Wednesday, July 31, 2019

Having Read Of Mice and Men by John Steinbeck the section of the book in which Lennie kills Curley’s wife Essay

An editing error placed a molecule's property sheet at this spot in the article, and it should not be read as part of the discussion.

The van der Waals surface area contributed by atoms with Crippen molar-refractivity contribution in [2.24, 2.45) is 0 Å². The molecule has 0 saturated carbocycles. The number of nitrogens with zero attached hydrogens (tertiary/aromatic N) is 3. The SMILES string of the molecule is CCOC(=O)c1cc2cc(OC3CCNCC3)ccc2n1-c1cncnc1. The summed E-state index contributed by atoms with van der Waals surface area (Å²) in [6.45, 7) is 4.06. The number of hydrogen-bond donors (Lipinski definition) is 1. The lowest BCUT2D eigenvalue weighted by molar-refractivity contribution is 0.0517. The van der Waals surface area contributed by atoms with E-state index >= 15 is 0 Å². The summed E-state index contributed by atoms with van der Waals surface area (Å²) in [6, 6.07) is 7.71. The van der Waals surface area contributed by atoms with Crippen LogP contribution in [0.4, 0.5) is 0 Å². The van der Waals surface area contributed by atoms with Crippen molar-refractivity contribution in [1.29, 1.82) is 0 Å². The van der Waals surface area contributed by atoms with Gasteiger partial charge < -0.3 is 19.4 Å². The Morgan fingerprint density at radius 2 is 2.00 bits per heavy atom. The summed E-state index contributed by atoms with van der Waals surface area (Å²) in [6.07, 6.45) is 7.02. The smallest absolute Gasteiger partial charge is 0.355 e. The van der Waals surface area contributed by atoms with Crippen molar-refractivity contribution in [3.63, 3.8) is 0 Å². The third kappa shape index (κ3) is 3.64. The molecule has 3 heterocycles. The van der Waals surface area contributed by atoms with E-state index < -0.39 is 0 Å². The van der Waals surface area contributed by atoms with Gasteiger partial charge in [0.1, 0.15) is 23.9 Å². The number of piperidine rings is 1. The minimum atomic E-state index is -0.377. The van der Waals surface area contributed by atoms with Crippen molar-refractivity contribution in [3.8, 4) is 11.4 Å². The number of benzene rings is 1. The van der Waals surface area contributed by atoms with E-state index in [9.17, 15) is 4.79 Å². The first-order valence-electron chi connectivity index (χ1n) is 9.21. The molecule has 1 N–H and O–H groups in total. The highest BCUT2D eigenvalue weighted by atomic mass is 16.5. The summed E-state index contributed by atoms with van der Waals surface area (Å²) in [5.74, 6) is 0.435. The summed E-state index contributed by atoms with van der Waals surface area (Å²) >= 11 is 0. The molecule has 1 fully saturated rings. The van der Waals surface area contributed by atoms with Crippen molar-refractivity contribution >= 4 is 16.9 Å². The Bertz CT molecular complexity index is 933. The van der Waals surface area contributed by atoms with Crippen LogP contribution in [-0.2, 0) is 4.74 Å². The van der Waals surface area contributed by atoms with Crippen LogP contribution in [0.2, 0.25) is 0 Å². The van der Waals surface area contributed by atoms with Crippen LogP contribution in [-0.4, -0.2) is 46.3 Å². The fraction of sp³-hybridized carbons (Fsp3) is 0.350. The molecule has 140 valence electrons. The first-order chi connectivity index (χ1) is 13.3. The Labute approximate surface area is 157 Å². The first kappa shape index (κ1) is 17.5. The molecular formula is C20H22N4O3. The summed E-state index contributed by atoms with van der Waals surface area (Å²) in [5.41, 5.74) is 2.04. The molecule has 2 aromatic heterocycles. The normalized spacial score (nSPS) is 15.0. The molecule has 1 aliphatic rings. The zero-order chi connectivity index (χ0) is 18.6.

Having Read Of Mice and Men by John Steinbeck the section of the book in which Lennie kills Curley’s wife, and having watched the same section of the film, do you think that the director made a good job of translating Steinbeck’s words into film? What did you find particularly effective in the film, and what would you have done differently? After having read a small section of the novel ‘Of Mice and Men’ by John Steinbeck and then having viewed the appropriate section of the film the questions above will be discussed and answered in this essay. It will become clear that the director of the film has portrayed the characters on-screen in an effective and clever way, in that he retains the good positive things about the characters. The director has portrayed the film in a certain way from the novel and also has adapted some new ideas to make his film more of a success. I will look at these ideas and sections under camera, sound, lighting, editing and characterisation. Later a section will be written on the differences between the film and the novel; you will come to understand that the information on the choice of characters and the way that they have been translated to the screen, the two main characters we are studying are very differently perceived by the director and these are for reasons, they will be looked at in detail. The evaluation will be the final section, here there will be some alternative ideas of improvements which could have made the film a better representation of the novel. I will also look at the effective and ineffective things that happen in the film and look at them in detail. I will finish the evaluation with a summary of my answers to the title questions. In the section of the essay below, the film will be deconstructed to find out what all the individual technical parts do to make the film effective. The following areas will be considered, camera, sound, lighting, editing and characterisation. Firstly the camera angles and shot types used in this film have been specially chosen by the director, they have been used to great effect in the translation of the novel to the film. They make the film a much more enjoyable experience. In the film section George – Lennie’s fellow work partner and best friend – is the first character we meet, the camera focuses on him and pans across the screen following him in a medium shot. By seeing George first we realise that George is a significant part in the main story of the novel (but not in this particular section). We enter the great barn to see Lennie in a very unhappy and depressed mood, holding what we learn to be a dead puppy. The puppy has only just been killed by Lennie in an accident whilst playing. The camera tracks towards Lennie and his face and upper body appear in a close-up shot. This shows the emotion he is feeling about the death of the dog and with a close up we realise that Lennie is not in a stable m ind. Later in the scene inside the great barn Curley’s wife is sitting next to Lennie on the remaining wisps of hay and is talking to him. The camera is an over-shoulder shot – this is where we see what is happening as if we were looking over a character’s shoulder. The camera deliberately looks down on Curley’s wife and looks up at the big imposing figure of Lennie. The camera does this to Curley’s wife as she (in the film) is designed to be a very innocent and angelic character. By looking down on her we realise that she is weak and feeble and the viewer is meant to feel sympathetic towards her and her feelings. Lenny however is a big, fearsome character. He is, however, very childish and has several serious learning difficulties, he does though come across as a big strong man – which he is – and this is meant to worry the audience when we look up to him in this way. The type camera used in the film when Lenny ‘kills’ Curley’s wife does a very good job of following the characters around the room as they are struggling in vain desperation. The camera cants j ust before Curley’s wife’s neck is broken and this shows the struggle very well. The effect of the cant is to make us realise how terrible this struggle is. When Lennie is next to her body talking to himself about doing a bad thing he is startled by a white bird (possibly a pigeon) flying straight up towards the roof. The camera looks straight down on the three entities as the bird flies up and this high angle shot makes the bird look like the soul of Curley’s wife flying off up into heaven like the angel she is portrayed to be. A final point on the camera is that when the two characters are in the barn alone what we see is a closed frame shot. This shows the closeness of the two characters. As Lennie rushes out of the barn after killing Curley’s wife he goes straight outside into the dazzling light of day, onto the field in a hugely open frame, long shot. This contrast shows us that he is free when he leaves the barn. He then runs of towards the horizon and the camera tracks and follows him. In this section it will become clear that the sound effects in the film add a lot to the viewing pleasure and that they make the film what it is. Without sound the struggle and the conversations would make no sense to those watching . It is important to remember that all the sound used in this section of the film is digetic- this means the characters hear everything that the audience hears and no extra added sound such as music is added. The fist character we hear speak directly is Lennie. Lennie is a very unintelligent person and the audience has been made to understand this through the repetition of words such as, â€Å"tend no rabbits†. This is also grammatically incorrect which show his obvious lack of intelligence. The noises Lennie makes are very childish and the assumption is that the audience will sympathise with Lennie, even though he has just killed a puppy. The digetic sound we hear is an excellent guide to the emotions that the director wants us to hear. A very important point about the sound effects are that there is no non-digetic sound at all from either inside or outside of the barn. The director has made sure that in this section of his film we hear only what the characters can hear. This makes the atmosphere tense and exciting and really involves the viewer. It is also important to remember that throughout the whole clip there is no specifically recognisable dialogue from outside of the barn. This is important because as we see a lot of the action outside and hear the cheers and clanging of metal we never hear voices. This shows that the main focus to the scene is inside the great barn and not outside on the field. Having no soundtrack to the clip makes the scenes feel more realistic but it also helps to build up the tension to create a particular mood. A further interesting point which has been specially chosen by the director is that when the puppy’s neck and Curley’s wife’s neck are broken we hear exactly the same sound. This doesn’t add much to the film but we feel upset that Curley’s wife has died after the puppy has so tragically died as well. The lighting used in the film creates a particular effect – rather like the sound does – it helps us understand the setting, characters and the mood that the film is meant to have. The most obvious point to make about the lighting effects in the film is that when Lennie is inside the great barn we see what is meant to be natural light coming through the cracks in the wooden walls. Unfortunately the light doesn’t look natural but by coming through the individual cracks it helps to create a brilliant design of a prison cell, in which Lennie is trapped and can’t escape. When Curley’s wife enters the barn she is backlit. This makes her white dress look almost unnaturally perfect. By being backlit the viewer understands the innocence of this character. During the struggle there is not much light other than the prison bar effect but as soon as Curley’s wife dies the barn is filled with bright light – this is visible when the bird flies off up to the roof. When Lennie leaves the barn after killing Curley’s wife it becomes very dark until he opens the door and the bright light shines on him as he leaves. This painfully bright light makes us realise how dark it was inside the barn. This is a very effective technique that the director has used very well in the film. The editing in a film is a very important factor. With a good edit to a scene it looks almost lifelike – as if you were there. By showing certain characters in a certain way and by introducing them to us in a friendly or unfriendly way we get to know the character better. George is the first character to be shown in this scene. We know that he is important as he looks very relaxed but also because the camera pans following him ignoring the other characters. By following George and watching him we are sub-consciously drawn to like him. As he is smiling when we are first introduced to him a nice pleasant image of George is pictured in our minds. The first time the camera focuses on Lennie it moves to a close up, this makes up sympathise with him. He has killed the dog and is very upset about this. The emotions of Lennie make the shot very upsetting but peaceful. The audience is deliberately drawn in to feel sorry for Lennie and not anger at his killing of the puppy. This has been used by the director, almost what the author of the novel would have wanted. During the conversation between Lennie and Curley’s wife the camera shots start of as mid-shots but eventually work up towards being close-ups. Whilst the close-up shots are taking place the length of each shot decreases; this shows the mounting tension caused by the two characters. Having quicker shots forces the audience to think something bad is going to happen even without a soundtrack playing. After Lennie kills Curley’s wife he heads out of the barn and out into the countryside. As Lennie is considered to be a loner he has been deliberately separated from the rest of the group of men by a fence at the edge of the horseshoe field. This deliberate separation is effective in creating the image of a desperate man in our minds. The final section of analysis is on the characterisation in the film. Gary Sinese who directed the film (and also played the part of George) has carefully chosen the people who would suit each of the roles properly. He has decided what costumes the actors will wear and also what the characters will look and sound like. Lennie is wearing several layers of clothing, which are dark, dull, depressing colours. The blue jacket Lennie wears is an example of this darkness. Lennie also has very dirty teeth and is bald. The director may have chosen Lennie to look like this for a reason. Do people perceive people with learning difficulties as dirty and bald? If this is the reason why Sinese has chosen the characters to look this way he has done a good job in translating the novel to the film. Lennie is also very repetitive in his choice of language which makes him sound very uninteresting and unintelligent. He is very basic in his use of words which can prove this. Sherilyn Fenn, who plays the part of Curley’s wife does a very good job of portraying the character. She wears a white dress and even has white shoes on. This is a big indication that she is meant to be an angelic, sweet character. We sympathise with her for this reason. She is a very fragile person and she often fiddles with her clothes as though she is uncomfortable. There is an intentional contrast between her and Lennie. She is very different in the film, from the book. There are many differences between John Steinbeck’s novel and Gary Sinese’s film. Although they share the same title; have the same characters; the same setting; the same storyline and share many points of accuracies the differences can easily be spotted. The most important difference is a very deliberate one – the depiction of Curley’s wife in the novel is one of a very greedy, selfish, self conscious person who acts more like a spoilt child; in the film however Curley’s wife is a very angelic, innocent, pure woman who looks as though she is frail and this would make the audience sympathise with her. The reason, I believe why Sinese opted for this style of Curley’s wife is that the whole reason the film was being made was to make money. If the main female character in the film was shown to be very negative then very few females would want to see the film, this would make the film earn less at the Box Office. For a similar reason to the one stated above the section where Curley’s wife confides in Lennie about her dislike of Curley and her hopes for what she could have gained, had she been in the pictures. By being such a self centred character it shows a very negative image. The portrail of the characters in the book shows that Sinese thought very carefully about the actors he wanted to use. The people he used are almost what you could have pictured in the book – apart from the obvious differences with Curley’s wife. The director has made good choices, especially with Lennie as John Malkovich plays the dyslexic killer very well. The facial expressions that he uses match those perfectly of what you would (unfortunately) associate with the less mentally abled. Having deconstructed the film in the pages above I will now try to consider the answers to the questions in the title. I will consider the mood the film creates, the way it shows the characters and the general differences between the novel and film section. I think that the film version of Of Mice and Men is a very cleverly worked out representation of the film. The film may not be entirely accurate but it is a very well worked piece of creative filming. The character of Lennie has been very well translated and shows a very good understanding of the principles of his character. Gary Sinese and John Malkovich have worked well to create the mentally disabled character and to make him look real. When the viewers watch this piece they could feel that they are in the film with Lennie as the portrayal of him is so accurate. I think that in the film, having the constant changing of scene between the inside of the barn and the outside field makes the viewer see what the world outside of Lennie is really like. In the novel we only ever ‘see’ Lennie inside of the barn and get some description of the outside. By letting us see the outside it makes us feel that we understand the film more and understand the segregation of Lennie from the group of men. This idea to let us see what the ‘real’ world is really like is a very good addition and it works very effectively. The section of the film where Lennie kills Curley’s wife is too short – it makes it look like breaking someone neck is easy. In fact the film shows Curley’s wife screaming just seconds before her neck is broken, it would take longer than this, especially with the way Lennie is holding her. It could have taken up to half a minute. For this reason I don’t think that this part of the novel has been well changed into a film. If the struggle had gone on for longer it would have been more realistic which although this is based on a novel it still is real life. This section has not worked as well as it could – and most probably should – have and therefore I feel that it is not as effective as the other scenes! The changes that have been made from the text to the film were on the whole necessary to make the film any kind of success. The complete make over of the character of Curley’s wife is a very important clue that Sinese wanted to make the film suitable to both sexes. Some changes like the absence of Lennie throwing the dead body of the puppy across the room were, in my opinion for the worse. The throwing of the dead dog’s body across the room showed us Lennie’s viscous power which he did have. By leaving it out it is more of a surprise when we find he kills Curley’s wife on the screen than it would have been if we had visually seen his anger previously. If I was to direct a remake of this film there would be several things I would change. Firstly I would make Curley’s wife appear as accurately as I could and make her a perfect representation of the character in the book. If this stopped some female viewers from watching I wouldn’t be too disappointed as the film would not really make much money at the Box Office anyway. By making Curley’s wife a real portrayal of the book it would have made the story more interesting and would have made the relationship between her and Lennie clearer. I think that this would have been a good addition. Also if I was to change another thing it would be the costume that Lennie wears. If we are meant to sympathise with Lennie it seems a lot harder to do with someone wearing dark, dirty clothes. I have agreed that this shows his character but in essence the director is trying to put across to different types on Lennie and he fails! Finally I will answer the title questions! There were three main questions to discuss and answer and my summary is below. I think Gary Sinese did an average job of translation Steinbecks novel into the film. He left out whole sections and completely changed some of the characters but still managed to capture the atmosphere of the novel and in particular managed to understand the character Lennie very well. I found the switching of the view of inside and outside of the barn very effective as well as other things such as the bird – acting as Curley’s wife’s soul – flying off up into the roof. I would have changed the character of Curley’s wife and the look of Lennie’s clothes as his appearance is very shabby.